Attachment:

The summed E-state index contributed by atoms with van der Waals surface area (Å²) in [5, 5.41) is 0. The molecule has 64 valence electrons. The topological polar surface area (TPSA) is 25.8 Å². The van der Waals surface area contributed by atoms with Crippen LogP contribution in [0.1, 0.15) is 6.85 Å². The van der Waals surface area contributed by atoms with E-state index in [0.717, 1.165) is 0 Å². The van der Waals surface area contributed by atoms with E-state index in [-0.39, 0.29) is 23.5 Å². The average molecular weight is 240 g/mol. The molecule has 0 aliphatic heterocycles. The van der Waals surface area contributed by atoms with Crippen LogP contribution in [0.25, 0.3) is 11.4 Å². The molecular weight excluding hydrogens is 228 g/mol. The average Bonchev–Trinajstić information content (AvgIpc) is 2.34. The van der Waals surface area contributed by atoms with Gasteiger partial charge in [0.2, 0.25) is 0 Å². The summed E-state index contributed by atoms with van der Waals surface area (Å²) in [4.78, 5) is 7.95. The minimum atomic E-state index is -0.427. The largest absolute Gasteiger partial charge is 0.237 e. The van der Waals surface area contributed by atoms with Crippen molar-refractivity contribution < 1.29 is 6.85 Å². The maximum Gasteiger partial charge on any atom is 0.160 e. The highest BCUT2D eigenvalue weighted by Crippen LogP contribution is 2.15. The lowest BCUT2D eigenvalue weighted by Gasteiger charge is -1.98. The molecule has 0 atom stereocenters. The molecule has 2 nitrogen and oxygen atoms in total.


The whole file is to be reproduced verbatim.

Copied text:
The summed E-state index contributed by atoms with van der Waals surface area (Å²) in [5, 5.41) is 0. The molecule has 64 valence electrons. The topological polar surface area (TPSA) is 25.8 Å². The van der Waals surface area contributed by atoms with Crippen LogP contribution in [0.1, 0.15) is 6.85 Å². The van der Waals surface area contributed by atoms with E-state index in [0.717, 1.165) is 0 Å². The van der Waals surface area contributed by atoms with E-state index in [-0.39, 0.29) is 23.5 Å². The average molecular weight is 240 g/mol. The molecule has 0 aliphatic heterocycles. The van der Waals surface area contributed by atoms with Crippen LogP contribution in [0.25, 0.3) is 11.4 Å². The molecular weight excluding hydrogens is 228 g/mol. The average Bonchev–Trinajstić information content (AvgIpc) is 2.34. The van der Waals surface area contributed by atoms with Gasteiger partial charge in [0.2, 0.25) is 0 Å². The summed E-state index contributed by atoms with van der Waals surface area (Å²) in [4.78, 5) is 7.95. The minimum atomic E-state index is -0.427. The largest absolute Gasteiger partial charge is 0.237 e. The van der Waals surface area contributed by atoms with Crippen molar-refractivity contribution < 1.29 is 6.85 Å². The maximum Gasteiger partial charge on any atom is 0.160 e. The highest BCUT2D eigenvalue weighted by Crippen LogP contribution is 2.15. The lowest BCUT2D eigenvalue weighted by Gasteiger charge is -1.98. The molecule has 0 atom stereocenters. The molecule has 2 nitrogen and oxygen atoms in total.